Another bonus review on Mainlining Christmas! This week, read about a weird little book from the early 1900s.

Christmas in July Special!

Tuesday, July 5, 2016

No normal review today. Instead, I have a snarky book post up over at Mainlining Christmas, as part of our Christmas in July special event! Enjoy!

The Uplift War (Uplift Series)

Monday, June 27, 2016

The Uplift War
David Brin, 1987

Hugo Winner - 1988

Premise: The inhabitants of the colony on the damaged planet of Garth know they are in danger. They don’t know why Galactic strife is focused on the species of Earth, but humans, chimps, and alien diplomats prepare to defend their colony from a larger societal struggle they barely understand.

This book is technically a sequel to Startide Rising, but this is a completely separate story taking place very far away from the prior book. The events of the prior book have an impact on this one, but there is no need to read this series in order or in its entirety to comprehend the story.

To recap the setting, these books take place in a future in which the sentient species of Earth (humans plus the genetically modified neo-chimps and neo-dolphins) have recently joined a greater galactic civilization. One of the major principles of this civilization is uplift. A recognized species can “uplift” a pre-sentient species into a spacefaring race, which then enters into indentured servitude to the older patron race until they become fully fledged members of galactic society. Humans are a bit of a scandal because they burst onto the scene apparently without a patron race.

The Uplift War has a lot of the same positive elements as Startide Rising, in different proportions. The portrayal of various Galactic races is more nuanced, as there are major characters of non-earthling species. The Gubru who attack the colony have a fascinating theory of government based on a three-part balance, and it affects everything about their lives, even their sexualities. I loved learning about the empathic, playful Tymbrimi who are sympathetic toward the humans even when they don’t understand them.

The neo-chimps play a much larger role in this book, and I really liked getting more about how they struggle with their place as a young race - what do they keep from their more “primitive” days? What would it be like to look at living members of your species who were at a very different level of sapience, and how much say would you want to have in how your species changed in the next generation?

The story is full of adventure and action, but the star of the book is really the world-building and the character growth. It’s an interesting thought experiment mixed with an environmentalist message. The author’s note at the end states the question outright: “Perhaps we are the first to talk and think and build and aspire, but we may not be the last...Some day we may be judged by just how well we served, when alone we were Earth’s caretakers.”

4 Stars - A Very Good Book

World War Z

Monday, June 20, 2016

World War Z
Max Brooks, 2006 (audio edition 2007)

Challenge Book! Book Riot Read Harder Challenge 2016 - Listen to an audiobook that has won an Audie Award

Premise: After the end of the Zombie War, journalist Max Brooks travels around the world to collect the stories of survivors, to keep alive the memory of an unprecedented struggle.

Look, I finished an audiobook! It helps that a) I have a new commute that takes a long time, and b) this book is basically ideal to record as an audiobook. The structure of multiple narrators and interviews is perfect for this full-cast format.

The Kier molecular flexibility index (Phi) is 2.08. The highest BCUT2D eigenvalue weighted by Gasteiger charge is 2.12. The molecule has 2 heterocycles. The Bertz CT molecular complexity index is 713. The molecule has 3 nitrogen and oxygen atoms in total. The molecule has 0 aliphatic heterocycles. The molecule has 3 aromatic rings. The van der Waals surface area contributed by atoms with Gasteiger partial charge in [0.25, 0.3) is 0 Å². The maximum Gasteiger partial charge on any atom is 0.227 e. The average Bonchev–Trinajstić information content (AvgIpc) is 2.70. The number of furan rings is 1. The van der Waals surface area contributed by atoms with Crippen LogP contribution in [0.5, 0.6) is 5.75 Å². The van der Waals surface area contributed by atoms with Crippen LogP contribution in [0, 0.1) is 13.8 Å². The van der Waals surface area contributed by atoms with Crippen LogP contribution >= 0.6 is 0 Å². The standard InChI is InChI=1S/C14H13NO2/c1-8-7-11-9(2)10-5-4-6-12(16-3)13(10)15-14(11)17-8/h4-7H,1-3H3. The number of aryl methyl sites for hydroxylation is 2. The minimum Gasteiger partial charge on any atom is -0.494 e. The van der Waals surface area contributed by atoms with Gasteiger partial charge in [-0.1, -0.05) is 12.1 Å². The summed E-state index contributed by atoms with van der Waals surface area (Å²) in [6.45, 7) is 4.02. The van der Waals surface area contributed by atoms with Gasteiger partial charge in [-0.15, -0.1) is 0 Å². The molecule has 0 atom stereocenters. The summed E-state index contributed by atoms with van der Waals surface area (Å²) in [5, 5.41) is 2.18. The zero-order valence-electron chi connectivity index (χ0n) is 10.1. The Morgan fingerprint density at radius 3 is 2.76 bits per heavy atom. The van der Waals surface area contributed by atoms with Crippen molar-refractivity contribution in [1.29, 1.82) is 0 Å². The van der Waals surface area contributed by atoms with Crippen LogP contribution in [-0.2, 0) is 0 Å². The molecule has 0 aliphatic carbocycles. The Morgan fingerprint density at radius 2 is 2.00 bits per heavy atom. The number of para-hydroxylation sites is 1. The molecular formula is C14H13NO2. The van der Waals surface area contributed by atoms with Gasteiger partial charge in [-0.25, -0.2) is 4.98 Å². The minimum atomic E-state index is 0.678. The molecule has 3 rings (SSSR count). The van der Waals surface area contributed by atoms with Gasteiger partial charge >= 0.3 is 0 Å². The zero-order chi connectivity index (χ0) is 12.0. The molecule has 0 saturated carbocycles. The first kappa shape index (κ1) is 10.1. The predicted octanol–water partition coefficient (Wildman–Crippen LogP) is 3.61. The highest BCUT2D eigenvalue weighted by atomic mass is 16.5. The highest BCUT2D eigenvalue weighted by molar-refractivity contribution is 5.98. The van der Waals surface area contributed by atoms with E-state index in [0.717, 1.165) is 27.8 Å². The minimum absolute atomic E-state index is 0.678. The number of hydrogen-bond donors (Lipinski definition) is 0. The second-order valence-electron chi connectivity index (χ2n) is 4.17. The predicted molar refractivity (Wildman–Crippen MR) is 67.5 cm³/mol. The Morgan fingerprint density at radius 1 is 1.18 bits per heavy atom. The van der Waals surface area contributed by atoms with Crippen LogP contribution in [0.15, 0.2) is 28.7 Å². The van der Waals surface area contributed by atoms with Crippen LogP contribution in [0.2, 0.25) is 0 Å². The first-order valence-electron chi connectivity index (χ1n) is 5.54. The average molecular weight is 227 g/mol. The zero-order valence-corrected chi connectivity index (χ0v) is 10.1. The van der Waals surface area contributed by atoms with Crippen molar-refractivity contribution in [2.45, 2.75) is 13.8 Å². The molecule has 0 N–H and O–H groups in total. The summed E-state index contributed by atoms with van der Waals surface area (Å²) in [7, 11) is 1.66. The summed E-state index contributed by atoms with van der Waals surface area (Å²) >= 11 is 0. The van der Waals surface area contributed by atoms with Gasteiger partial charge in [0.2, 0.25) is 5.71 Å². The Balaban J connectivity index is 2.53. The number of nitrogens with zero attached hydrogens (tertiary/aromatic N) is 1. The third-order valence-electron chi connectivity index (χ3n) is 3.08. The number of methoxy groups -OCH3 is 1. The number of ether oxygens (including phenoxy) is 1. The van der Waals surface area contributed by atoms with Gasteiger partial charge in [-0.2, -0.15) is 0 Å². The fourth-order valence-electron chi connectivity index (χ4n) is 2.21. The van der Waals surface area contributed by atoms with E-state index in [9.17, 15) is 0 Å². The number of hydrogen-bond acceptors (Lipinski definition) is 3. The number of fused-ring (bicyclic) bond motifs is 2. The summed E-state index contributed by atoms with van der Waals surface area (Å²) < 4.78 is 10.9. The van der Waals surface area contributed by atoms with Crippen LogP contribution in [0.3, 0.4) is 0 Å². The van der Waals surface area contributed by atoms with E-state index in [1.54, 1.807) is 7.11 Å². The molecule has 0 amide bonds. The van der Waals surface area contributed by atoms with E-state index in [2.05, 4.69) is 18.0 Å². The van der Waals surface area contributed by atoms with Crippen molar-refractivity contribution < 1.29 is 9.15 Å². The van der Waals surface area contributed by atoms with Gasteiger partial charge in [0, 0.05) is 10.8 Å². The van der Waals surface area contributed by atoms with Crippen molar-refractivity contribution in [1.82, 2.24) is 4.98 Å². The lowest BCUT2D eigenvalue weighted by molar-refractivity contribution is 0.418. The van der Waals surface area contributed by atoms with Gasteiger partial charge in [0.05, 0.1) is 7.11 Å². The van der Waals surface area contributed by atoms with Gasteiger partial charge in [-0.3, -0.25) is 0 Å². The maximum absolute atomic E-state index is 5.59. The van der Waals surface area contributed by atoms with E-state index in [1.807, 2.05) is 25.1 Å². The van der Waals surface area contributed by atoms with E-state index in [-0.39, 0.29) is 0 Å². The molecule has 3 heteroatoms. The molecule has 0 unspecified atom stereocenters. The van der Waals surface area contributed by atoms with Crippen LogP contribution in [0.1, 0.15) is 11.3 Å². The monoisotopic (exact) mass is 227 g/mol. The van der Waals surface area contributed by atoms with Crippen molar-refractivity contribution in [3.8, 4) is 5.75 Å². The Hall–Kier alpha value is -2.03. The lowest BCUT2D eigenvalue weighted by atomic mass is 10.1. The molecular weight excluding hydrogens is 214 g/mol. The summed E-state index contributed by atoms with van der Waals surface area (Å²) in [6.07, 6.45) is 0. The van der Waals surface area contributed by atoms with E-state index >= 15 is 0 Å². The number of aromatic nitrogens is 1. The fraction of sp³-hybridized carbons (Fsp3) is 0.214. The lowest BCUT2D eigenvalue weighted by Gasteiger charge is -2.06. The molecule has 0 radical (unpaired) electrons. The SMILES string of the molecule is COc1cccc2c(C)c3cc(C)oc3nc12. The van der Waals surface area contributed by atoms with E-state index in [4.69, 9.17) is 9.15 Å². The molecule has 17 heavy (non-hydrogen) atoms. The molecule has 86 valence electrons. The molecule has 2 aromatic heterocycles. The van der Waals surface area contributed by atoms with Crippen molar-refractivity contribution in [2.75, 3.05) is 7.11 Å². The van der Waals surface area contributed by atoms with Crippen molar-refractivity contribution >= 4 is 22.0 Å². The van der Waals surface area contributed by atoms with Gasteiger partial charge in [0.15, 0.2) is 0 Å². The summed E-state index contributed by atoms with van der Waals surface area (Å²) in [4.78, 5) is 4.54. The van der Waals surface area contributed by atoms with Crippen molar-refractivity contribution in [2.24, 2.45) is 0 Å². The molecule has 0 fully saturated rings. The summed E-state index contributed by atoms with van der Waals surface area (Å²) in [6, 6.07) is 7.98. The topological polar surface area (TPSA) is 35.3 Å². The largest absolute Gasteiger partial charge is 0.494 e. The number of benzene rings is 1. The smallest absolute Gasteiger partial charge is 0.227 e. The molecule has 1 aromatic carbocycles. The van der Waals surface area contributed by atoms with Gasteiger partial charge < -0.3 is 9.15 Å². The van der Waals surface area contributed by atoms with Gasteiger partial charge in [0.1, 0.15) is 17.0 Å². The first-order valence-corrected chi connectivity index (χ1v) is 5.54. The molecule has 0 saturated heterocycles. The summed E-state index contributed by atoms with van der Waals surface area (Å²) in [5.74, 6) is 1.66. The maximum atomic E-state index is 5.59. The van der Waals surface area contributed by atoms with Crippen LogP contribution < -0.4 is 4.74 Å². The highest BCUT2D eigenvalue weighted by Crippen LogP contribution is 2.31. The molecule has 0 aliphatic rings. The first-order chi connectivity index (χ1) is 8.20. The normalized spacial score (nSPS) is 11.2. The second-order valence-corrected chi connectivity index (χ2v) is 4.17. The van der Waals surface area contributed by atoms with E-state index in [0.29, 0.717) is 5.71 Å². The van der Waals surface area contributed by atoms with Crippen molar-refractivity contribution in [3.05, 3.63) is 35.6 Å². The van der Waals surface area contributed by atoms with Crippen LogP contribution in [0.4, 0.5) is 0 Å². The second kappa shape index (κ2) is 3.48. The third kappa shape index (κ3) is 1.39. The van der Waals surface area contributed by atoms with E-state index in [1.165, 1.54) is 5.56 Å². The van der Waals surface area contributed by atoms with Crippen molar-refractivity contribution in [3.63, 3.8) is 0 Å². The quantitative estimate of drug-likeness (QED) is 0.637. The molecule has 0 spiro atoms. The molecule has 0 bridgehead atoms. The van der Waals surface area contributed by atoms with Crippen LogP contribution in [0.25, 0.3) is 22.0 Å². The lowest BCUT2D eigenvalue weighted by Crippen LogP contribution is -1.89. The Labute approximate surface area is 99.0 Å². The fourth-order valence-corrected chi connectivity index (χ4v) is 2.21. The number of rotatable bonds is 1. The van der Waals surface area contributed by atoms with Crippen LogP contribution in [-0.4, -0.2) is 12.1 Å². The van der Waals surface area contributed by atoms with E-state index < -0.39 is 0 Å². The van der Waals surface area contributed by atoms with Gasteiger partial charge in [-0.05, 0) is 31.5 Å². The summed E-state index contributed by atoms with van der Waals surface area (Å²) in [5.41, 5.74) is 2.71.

I can also understand both why Hollywood snapped it up for a movie and why the adaptation was reportedly terrible. This would be a fantastic fictional documentary, or a series of short films. It would not work as a single-character adventure vehicle.

I really enjoyed listening to this book, although I went back and forth on how realistic I felt it was. The immediacy and detail of each account was nicely nuanced, and the voices and passion of the narrators suck you into each personal story. I loved how many different cultures and perspectives are represented, although it does occasionally lapse into tropes. (Spoilerish: a blind samurai fighting zombies in the forest... really?)

I did at some point realize how few of the voices were female, which diminished my enjoyment somewhat. This edition was abridged from the book, however, so maybe there is a greater range of voices in the original (or the extended audio!)

The multiple perspectives keep the story from feeling too obvious. As you piece together the narrative, you find a skillful portrayal of global bureaucracy set against individual struggle. I liked the subtle touches, for example, the different slang for zombies used by different characters, and the various terms for different major phases of the war.

I liked each individual story, but by the end of the full book, I barely remembered the beginning. For me, this is one of the main drawbacks of audiobooks - how much longer they take. I might try another one given my commute, but I’m not in a hurry.

4 Stars - A Very Good Book

Inside Out and Back Again

Monday, June 13, 2016

Inside Out and Back Again
Thanhha Lai, 2011

Challenge Book! Book Riot Read Harder Challenge 2016 - Read a middle grade novel

Premise: Hà is just a girl when she must leave her home, her country, and seek a new life in America. Follow her family’s journey through a series of poems chronicling the year 1975.

This was recommended by a friend who is studying children’s literature, and I can see why. It’s approachable and an easy read, but emotionally, culturally, and historically complex.

Lai is writing directly from her own experience, as she fled Vietnam with her mother and siblings at the end of the war. I think the author fully succeeds in her aim to convey the emotional reality of being a child going through that experience.

The narrative voice is shaped by the form, and the short, evocative phrases of the poems make tangible Hà’s ambivalence, her anger or sadness or worry, her hesitancy. They give the book immediacy in all the description of small details as well as a formal quality at times. That rhythm puts me in mind of the ceremonies the book opens and closes on, and the sound of some speakers who learned English as a second language.

Hà goes through a seemingly impossible transition, having to abandon everything and go from being a good student in a culture she loved to a refugee who doesn’t speak the language. She can only report what she observes and feels and knows, but it’s enough for an in-depth picture. I imagine that this book is a good way to talk to children of many backgrounds about what it feels like to be different.

It’s a beautiful little book with a lot of sadness in it, but some hope and optimism as well.

4 Stars - A Very Good Book